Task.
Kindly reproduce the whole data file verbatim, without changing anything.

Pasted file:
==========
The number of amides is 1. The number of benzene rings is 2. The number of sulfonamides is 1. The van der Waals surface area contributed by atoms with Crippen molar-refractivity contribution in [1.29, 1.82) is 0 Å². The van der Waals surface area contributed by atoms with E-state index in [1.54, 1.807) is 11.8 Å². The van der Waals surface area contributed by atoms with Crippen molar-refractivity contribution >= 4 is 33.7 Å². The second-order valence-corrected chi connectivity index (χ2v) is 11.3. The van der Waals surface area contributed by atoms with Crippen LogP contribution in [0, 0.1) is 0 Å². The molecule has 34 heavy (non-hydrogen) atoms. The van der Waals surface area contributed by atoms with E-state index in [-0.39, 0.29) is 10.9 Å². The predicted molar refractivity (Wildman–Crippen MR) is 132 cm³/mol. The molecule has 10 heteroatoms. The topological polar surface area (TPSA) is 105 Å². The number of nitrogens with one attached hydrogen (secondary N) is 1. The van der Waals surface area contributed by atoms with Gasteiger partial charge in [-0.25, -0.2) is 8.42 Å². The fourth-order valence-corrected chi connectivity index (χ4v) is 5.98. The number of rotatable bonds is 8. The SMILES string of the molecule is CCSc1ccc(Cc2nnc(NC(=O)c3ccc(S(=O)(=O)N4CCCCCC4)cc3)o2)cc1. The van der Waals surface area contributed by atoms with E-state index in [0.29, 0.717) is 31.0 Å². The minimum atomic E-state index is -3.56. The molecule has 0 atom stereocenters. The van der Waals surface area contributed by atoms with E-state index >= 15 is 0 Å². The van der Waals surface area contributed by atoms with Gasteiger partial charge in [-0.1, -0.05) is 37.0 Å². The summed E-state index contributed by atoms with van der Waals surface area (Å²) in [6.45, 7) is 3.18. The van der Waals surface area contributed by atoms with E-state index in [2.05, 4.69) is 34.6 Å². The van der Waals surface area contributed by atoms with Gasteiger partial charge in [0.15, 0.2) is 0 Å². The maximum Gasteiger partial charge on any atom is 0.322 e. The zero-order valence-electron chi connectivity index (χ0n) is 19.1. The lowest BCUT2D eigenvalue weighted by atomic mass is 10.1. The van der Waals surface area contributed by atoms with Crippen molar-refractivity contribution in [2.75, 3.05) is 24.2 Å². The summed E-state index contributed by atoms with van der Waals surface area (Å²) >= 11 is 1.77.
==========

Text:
The number of amides is 1. The number of benzene rings is 2. The number of sulfonamides is 1. The van der Waals surface area contributed by atoms with Crippen molar-refractivity contribution in [1.29, 1.82) is 0 Å². The van der Waals surface area contributed by atoms with E-state index in [1.54, 1.807) is 11.8 Å². The van der Waals surface area contributed by atoms with Crippen molar-refractivity contribution >= 4 is 33.7 Å². The second-order valence-corrected chi connectivity index (χ2v) is 11.3. The van der Waals surface area contributed by atoms with Crippen LogP contribution in [0, 0.1) is 0 Å². The molecule has 34 heavy (non-hydrogen) atoms. The van der Waals surface area contributed by atoms with E-state index in [-0.39, 0.29) is 10.9 Å². The predicted molar refractivity (Wildman–Crippen MR) is 132 cm³/mol. The molecule has 10 heteroatoms. The topological polar surface area (TPSA) is 105 Å². The number of nitrogens with one attached hydrogen (secondary N) is 1. The van der Waals surface area contributed by atoms with Gasteiger partial charge in [-0.25, -0.2) is 8.42 Å². The fourth-order valence-corrected chi connectivity index (χ4v) is 5.98. The number of rotatable bonds is 8. The SMILES string of the molecule is CCSc1ccc(Cc2nnc(NC(=O)c3ccc(S(=O)(=O)N4CCCCCC4)cc3)o2)cc1. The van der Waals surface area contributed by atoms with E-state index in [0.29, 0.717) is 31.0 Å². The minimum atomic E-state index is -3.56. The molecule has 0 atom stereocenters. The van der Waals surface area contributed by atoms with E-state index >= 15 is 0 Å². The van der Waals surface area contributed by atoms with Gasteiger partial charge in [-0.1, -0.05) is 37.0 Å². The summed E-state index contributed by atoms with van der Waals surface area (Å²) in [6.45, 7) is 3.18. The van der Waals surface area contributed by atoms with E-state index in [2.05, 4.69) is 34.6 Å². The van der Waals surface area contributed by atoms with Gasteiger partial charge in [0.15, 0.2) is 0 Å². The maximum Gasteiger partial charge on any atom is 0.322 e. The zero-order valence-electron chi connectivity index (χ0n) is 19.1. The lowest BCUT2D eigenvalue weighted by atomic mass is 10.1. The van der Waals surface area contributed by atoms with Crippen molar-refractivity contribution in [2.75, 3.05) is 24.2 Å². The summed E-state index contributed by atoms with van der Waals surface area (Å²) >= 11 is 1.77.